Let’s recall exactly how server virtualization started and what it’s all about: In the late 90’s, a company named VMware developed hypervisor technology, and as much as it had immediate appeal, not too many people really understood it and only a select few believed there was a business value associated with the technology.
I remember a time when I was a QA engineering manager for a large Internet security company, and my team enjoyed the idea of using virtual machines as test support systems, specifically traffic generators and servers. It made our lives more agile in building up and tearing down test networks. Realistically, CPU power and memory were costly at the time, and the ability to run multiple VM’s on a single server wasn’t practical. However, powered by Moore’s Law and Intel’s business ambition, servers became adequately powerful and hypervisor technology was efficient enough to enable practical consolidation of multiple servers onto fewer server machines. This logic generally outlined the supply side of server consolidation.
Now let’s look at this from a demand angle. Due to the nature by which applications are added into organizational IT arsenals, the principles of assigned asset ownership, separation of duties, and fault isolation have been guiding the procurement process and application crawl process all along. This effectively created a reality in which different organizational departments owned different compute assets, and typically allocated distinct hardware for specific applications.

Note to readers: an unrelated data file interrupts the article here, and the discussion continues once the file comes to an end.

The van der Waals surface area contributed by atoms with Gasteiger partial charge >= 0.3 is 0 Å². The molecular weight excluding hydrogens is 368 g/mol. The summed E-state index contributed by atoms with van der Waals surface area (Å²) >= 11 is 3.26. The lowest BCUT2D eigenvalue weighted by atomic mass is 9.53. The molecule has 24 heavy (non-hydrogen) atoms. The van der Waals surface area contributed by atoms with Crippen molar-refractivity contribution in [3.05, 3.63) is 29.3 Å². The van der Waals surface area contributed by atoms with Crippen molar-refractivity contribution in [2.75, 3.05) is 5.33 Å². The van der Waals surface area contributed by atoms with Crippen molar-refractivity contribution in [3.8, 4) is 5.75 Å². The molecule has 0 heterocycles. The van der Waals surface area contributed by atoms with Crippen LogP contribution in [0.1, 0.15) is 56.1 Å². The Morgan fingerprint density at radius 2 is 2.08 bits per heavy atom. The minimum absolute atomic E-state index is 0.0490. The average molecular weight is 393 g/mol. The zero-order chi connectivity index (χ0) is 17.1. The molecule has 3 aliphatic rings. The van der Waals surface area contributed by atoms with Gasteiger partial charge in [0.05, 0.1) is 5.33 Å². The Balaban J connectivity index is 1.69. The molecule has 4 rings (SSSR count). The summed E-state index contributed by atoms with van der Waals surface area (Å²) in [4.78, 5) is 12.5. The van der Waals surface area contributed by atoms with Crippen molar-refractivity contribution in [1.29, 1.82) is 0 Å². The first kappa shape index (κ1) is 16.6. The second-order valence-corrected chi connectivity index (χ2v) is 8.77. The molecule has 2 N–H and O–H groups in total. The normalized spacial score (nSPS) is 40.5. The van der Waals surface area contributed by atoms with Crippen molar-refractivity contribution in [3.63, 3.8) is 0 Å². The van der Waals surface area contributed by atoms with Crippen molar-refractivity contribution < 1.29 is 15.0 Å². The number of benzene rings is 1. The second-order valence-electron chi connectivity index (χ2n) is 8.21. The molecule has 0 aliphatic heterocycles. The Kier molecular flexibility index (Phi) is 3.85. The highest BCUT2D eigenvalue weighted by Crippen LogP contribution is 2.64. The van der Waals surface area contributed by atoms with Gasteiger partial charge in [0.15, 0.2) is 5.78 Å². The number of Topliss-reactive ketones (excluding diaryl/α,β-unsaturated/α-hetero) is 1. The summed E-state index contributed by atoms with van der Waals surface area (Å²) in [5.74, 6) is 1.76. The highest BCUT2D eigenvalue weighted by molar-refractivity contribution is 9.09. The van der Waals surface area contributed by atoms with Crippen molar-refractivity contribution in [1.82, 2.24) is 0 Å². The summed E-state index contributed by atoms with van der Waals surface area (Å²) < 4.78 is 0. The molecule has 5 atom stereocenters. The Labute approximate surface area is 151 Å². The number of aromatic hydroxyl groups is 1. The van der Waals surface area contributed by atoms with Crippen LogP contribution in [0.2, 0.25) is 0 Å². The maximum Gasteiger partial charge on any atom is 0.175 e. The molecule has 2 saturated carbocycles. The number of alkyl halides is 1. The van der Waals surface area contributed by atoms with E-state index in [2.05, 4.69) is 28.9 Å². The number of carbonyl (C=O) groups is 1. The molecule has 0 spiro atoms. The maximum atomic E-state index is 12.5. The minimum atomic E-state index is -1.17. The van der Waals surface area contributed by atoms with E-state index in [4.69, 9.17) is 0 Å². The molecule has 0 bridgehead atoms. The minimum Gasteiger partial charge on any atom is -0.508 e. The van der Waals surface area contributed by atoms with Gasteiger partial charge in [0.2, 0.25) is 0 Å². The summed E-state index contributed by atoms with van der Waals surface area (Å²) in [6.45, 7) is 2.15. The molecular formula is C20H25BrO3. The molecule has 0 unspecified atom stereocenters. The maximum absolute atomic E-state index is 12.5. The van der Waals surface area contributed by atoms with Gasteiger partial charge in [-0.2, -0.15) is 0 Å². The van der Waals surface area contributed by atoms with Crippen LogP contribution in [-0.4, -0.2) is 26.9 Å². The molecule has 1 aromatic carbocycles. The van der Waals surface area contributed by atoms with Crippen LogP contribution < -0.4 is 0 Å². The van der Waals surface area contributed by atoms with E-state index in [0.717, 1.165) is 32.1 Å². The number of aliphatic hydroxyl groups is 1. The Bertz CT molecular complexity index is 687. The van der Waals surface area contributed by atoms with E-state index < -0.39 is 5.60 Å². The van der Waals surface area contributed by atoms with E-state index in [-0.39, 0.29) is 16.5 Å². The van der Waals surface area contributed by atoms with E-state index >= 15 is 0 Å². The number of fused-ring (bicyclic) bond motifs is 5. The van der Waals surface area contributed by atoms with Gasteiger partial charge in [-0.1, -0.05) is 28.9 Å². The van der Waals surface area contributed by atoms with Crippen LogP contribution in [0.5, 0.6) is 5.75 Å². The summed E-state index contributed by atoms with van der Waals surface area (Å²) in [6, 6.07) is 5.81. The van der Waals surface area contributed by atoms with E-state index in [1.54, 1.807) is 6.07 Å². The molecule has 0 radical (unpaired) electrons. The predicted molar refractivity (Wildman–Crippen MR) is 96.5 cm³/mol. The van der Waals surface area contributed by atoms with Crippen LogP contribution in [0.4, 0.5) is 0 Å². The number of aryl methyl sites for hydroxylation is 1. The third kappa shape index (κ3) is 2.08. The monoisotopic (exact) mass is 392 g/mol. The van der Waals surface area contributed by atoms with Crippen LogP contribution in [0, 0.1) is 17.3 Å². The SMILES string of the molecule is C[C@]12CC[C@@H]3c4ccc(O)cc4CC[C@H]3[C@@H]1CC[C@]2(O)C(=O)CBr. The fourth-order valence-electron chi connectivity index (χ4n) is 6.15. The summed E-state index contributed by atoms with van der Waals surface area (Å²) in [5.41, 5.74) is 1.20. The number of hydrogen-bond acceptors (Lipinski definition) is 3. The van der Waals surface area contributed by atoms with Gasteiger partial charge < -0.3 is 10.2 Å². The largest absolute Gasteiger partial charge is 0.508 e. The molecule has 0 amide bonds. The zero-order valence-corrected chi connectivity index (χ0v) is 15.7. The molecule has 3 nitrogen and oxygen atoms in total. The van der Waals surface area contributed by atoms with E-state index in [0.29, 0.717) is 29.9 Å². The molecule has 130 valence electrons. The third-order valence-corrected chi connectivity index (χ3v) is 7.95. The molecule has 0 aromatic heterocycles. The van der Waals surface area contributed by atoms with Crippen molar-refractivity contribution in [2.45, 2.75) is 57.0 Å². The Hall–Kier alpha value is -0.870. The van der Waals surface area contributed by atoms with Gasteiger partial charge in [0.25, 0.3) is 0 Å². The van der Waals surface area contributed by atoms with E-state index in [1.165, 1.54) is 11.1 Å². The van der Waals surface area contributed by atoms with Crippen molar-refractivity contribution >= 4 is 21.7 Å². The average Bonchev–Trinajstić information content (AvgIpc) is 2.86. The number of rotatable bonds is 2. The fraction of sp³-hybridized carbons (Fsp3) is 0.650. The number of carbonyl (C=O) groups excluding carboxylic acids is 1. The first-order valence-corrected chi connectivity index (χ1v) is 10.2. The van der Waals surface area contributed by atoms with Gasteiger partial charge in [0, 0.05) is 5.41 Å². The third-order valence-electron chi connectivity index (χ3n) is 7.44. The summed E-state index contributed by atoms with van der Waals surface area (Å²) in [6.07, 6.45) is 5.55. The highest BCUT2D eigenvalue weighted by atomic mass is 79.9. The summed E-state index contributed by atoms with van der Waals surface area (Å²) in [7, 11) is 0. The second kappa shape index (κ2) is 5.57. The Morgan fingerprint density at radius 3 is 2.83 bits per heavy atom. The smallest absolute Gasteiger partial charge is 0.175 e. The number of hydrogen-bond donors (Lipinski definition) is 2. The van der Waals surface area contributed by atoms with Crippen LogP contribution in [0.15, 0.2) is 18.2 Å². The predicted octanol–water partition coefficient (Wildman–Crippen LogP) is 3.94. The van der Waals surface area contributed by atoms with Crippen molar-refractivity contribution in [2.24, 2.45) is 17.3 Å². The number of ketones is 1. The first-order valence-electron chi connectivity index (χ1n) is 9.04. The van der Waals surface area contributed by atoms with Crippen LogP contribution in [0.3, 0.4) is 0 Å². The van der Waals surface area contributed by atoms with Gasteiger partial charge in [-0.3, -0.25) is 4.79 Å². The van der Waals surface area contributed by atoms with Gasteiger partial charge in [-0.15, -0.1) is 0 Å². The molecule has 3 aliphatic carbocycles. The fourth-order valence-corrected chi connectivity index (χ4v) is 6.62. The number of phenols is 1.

Due to variable usage patterns associated with business applications, HR apps being used more towards the end of the month, sales apps towards the end of the quarter, planning apps at the beginning of project cycles, etc. It has been observed that DC compute assets are largely underutilized – a Yankee Group research study indicates that average DC compute resources are only utilized at 17% of their capacity (this is obviously not true for storage).
Because of a variety of global economic downturns, finding ways to improve efficiency and asset utilization has become a high priority project for many organizations. Consequently, the ability to increase utilization of data center compute resources by consolidating multiple servers onto fewer servers suddenly becomes very attractive. Most organizations today already utilize server virtualization to consolidate applications in order to improve the utilization of their compute resources. Furthermore, the ability to consolidate workloads opens up the opportunity to free up resources and shut servers down when unneeded.
So how does this relate to being green?
Server virtualization technology has become known to improve utilization while reducing various aspects of consumption and offering the ability to ride the “green” trend while helping businesses save money. As one consolidates multiple applications to run over a small number of servers, many factors are reduced: overall power consumption, Rackspace consumption and heat dissipation. In turn, the AC requirements are reduced, which overall contributes to a “greener,” more energy efficient data center.